EHB 2020

This analysis was prepared by non-partisan legislative staff for the use of legislative members in their deliberations. This analysis is not a part of the legislation nor does it constitute a statement of legislative intent.

C 349 L 19

Synopsis as Enacted

Brief Description: Exempting the disclosure of names in employment investigation records.

Sponsors: Representatives Dolan, Kretz, Doglio, Stanford, Slatter, Klippert, Davis, Hudgins, Macri, Jinkins, Morgan, Frame and Ormsby.

House Committee on State Government & Tribal Relations

Senate Committee on State Government, Tribal Relations & Elections


The Washington Law Against Discrimination (WLAD) prohibits discrimination based on a protected characteristic in employment, public accommodations, and real estate, credit, or insurance transactions. With respect to employment, it is an "unfair practice" under the WLAD to take certain actions because of a person's protected characteristics. Those actions are:

Protected characteristics under the WLAD are race, creed, color, national origin, sex, veteran or military status, sexual orientation, and disability.

The primary federal law that prohibits employment discrimination is Title VII of the Civil Rights Act of 1964 (Title VII), which precludes employers from refusing to hire, discharging, or otherwise discriminating in compensation or other terms or conditions of employment because of an employee's protected characteristics. Title VII also prohibits employers from limiting, segregating, or classifying employees or applicants in a way that deprives an individual of employment opportunities or otherwise adversely affects an employee's status because of protected characteristics. Protected characteristics under Title VII are race, color, religion, sex, or national origin. Federal law also prohibits discrimination in employment under the Age Discrimination in Employment Act and the Americans With Disabilities Act.

In 1985 the Washington Supreme Court held in Glasgow v. Georgia-Pacific Corporation that sexual harassment in the workplace is an unfair practice prohibited by the WLAD when it affects the terms or conditions of employment and is imputed to the employer. Harassment is imputed to the employer when an owner, manager, partner, or corporate officer personally participates in it, or when the employer knew or should have known of the harassment and failed to take prompt and adequate corrective action. Similarly, the United States Supreme Court held in Meritor Savings Bank v. Vinson in 1986 that sexual harassment in the workplace is discrimination because of sex in violation of Title VII when it creates a hostile or abusive work environment.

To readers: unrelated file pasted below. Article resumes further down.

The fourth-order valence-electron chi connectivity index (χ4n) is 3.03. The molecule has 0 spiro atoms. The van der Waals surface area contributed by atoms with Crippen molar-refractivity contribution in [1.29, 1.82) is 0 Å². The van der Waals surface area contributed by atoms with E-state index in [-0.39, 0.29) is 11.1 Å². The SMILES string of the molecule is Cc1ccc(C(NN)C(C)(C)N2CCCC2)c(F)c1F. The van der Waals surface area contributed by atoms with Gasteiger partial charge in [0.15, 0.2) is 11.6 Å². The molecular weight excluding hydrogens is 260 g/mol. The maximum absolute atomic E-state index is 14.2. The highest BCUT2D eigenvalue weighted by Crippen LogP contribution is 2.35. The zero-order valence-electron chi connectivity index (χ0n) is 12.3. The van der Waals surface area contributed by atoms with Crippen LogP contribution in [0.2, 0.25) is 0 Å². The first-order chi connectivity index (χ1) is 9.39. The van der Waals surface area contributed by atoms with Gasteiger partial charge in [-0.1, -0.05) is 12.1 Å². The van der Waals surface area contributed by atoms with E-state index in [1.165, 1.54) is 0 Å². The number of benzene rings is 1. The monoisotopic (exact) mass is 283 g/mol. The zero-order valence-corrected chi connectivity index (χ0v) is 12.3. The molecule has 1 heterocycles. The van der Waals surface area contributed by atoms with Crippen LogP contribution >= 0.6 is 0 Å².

State agencies in Washington are required to develop and disseminate their own policies to define and prohibit sexual harassment among their employees. Agencies must also include procedures that describe how the agency will address concerns, including appropriate sanctions and disciplinary action.

The Public Records Act (PRA) generally requires state and local agencies to make many government records available to the public upon request. There are, however, over 500 statutory exemptions for certain records or information contained in records.

One exemption to disclosure is for investigative records compiled by a state or local agency, acting as an employer, in connection with an investigation of an unfair employment practice or a violation of federal, state, or local laws prohibiting employment discrimination. This exemption is temporary, however; information is exempt from disclosure only while the investigation is active and ongoing.

Another exemption to disclosure is for salary and benefit information for maritime employees collected for the Marine Employees' Commission salary survey.  Until 2010, the Maritime Employees' Commission collected salary and benefit information from maritime employees to publish a document comparing wages, hours, benefits, and conditions of employment of ferry employees in Washington to similar employees in other west coast states. Beginning in 2010, the salary survey has been conducted by the Office of Financial Management.  The salary survey is used to guide collective bargaining and arbitration.


After an employer-agency has notified the complaining employee of the outcome of the investigation, records of the investigation may be disclosed under the PRA only if the names of complainants, other accusers, and witnesses are redacted. Those names may be disclosed, however, if the person consents to disclosure. The employer-agencies must notify complainants, other accusers, and witnesses that their name will be redacted from the investigation records unless they consent to disclosure.

The exemption for investigative records is expanded to include investigations into violations of an agency's internal harassment and discrimination policies.

The exemption for salary and benefit information for maritime employees collected for the Marine Employees' Commission salary survey is eliminated.

Votes on Final Passage:







(Senate amended)




(House concurred)


July 28, 2019